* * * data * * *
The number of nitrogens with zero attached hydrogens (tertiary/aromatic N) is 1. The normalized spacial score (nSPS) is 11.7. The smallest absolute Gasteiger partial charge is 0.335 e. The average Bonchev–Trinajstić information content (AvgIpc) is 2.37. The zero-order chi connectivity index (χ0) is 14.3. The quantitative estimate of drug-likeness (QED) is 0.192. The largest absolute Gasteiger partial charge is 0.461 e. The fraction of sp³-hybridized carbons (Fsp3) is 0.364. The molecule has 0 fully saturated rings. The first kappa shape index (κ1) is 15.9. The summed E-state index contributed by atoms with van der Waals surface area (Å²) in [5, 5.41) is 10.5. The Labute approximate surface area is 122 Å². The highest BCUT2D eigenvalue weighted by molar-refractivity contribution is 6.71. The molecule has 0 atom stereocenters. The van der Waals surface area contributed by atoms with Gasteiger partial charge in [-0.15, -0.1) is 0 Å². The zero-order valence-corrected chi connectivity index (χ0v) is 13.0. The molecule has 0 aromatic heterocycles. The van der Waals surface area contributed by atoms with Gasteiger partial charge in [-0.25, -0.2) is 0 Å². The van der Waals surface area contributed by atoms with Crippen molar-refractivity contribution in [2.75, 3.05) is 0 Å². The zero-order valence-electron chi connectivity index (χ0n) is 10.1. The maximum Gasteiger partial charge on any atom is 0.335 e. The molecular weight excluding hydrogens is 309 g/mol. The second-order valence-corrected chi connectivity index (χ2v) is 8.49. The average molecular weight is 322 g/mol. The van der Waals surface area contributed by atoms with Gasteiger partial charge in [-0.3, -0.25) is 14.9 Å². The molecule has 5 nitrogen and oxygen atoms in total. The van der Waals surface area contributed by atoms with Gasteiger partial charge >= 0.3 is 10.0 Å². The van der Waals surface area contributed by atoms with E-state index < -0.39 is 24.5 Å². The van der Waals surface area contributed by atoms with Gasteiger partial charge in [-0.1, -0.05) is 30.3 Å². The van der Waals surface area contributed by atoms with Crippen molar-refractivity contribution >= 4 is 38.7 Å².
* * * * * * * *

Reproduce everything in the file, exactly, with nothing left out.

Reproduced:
The number of nitrogens with zero attached hydrogens (tertiary/aromatic N) is 1. The normalized spacial score (nSPS) is 11.7. The smallest absolute Gasteiger partial charge is 0.335 e. The average Bonchev–Trinajstić information content (AvgIpc) is 2.37. The zero-order chi connectivity index (χ0) is 14.3. The quantitative estimate of drug-likeness (QED) is 0.192. The largest absolute Gasteiger partial charge is 0.461 e. The fraction of sp³-hybridized carbons (Fsp3) is 0.364. The molecule has 0 fully saturated rings. The first kappa shape index (κ1) is 15.9. The summed E-state index contributed by atoms with van der Waals surface area (Å²) in [5, 5.41) is 10.5. The Labute approximate surface area is 122 Å². The highest BCUT2D eigenvalue weighted by molar-refractivity contribution is 6.71. The molecule has 0 atom stereocenters. The van der Waals surface area contributed by atoms with Gasteiger partial charge in [-0.15, -0.1) is 0 Å². The zero-order valence-corrected chi connectivity index (χ0v) is 13.0. The molecule has 0 aromatic heterocycles. The van der Waals surface area contributed by atoms with Gasteiger partial charge in [-0.25, -0.2) is 0 Å². The van der Waals surface area contributed by atoms with Crippen molar-refractivity contribution in [2.75, 3.05) is 0 Å². The zero-order valence-electron chi connectivity index (χ0n) is 10.1. The maximum Gasteiger partial charge on any atom is 0.335 e. The molecular weight excluding hydrogens is 309 g/mol. The second-order valence-corrected chi connectivity index (χ2v) is 8.49. The average molecular weight is 322 g/mol. The van der Waals surface area contributed by atoms with Gasteiger partial charge in [-0.3, -0.25) is 14.9 Å². The molecule has 5 nitrogen and oxygen atoms in total. The van der Waals surface area contributed by atoms with Gasteiger partial charge >= 0.3 is 10.0 Å². The van der Waals surface area contributed by atoms with E-state index < -0.39 is 24.5 Å². The van der Waals surface area contributed by atoms with Gasteiger partial charge in [-0.1, -0.05) is 30.3 Å². The van der Waals surface area contributed by atoms with Crippen molar-refractivity contribution >= 4 is 38.7 Å².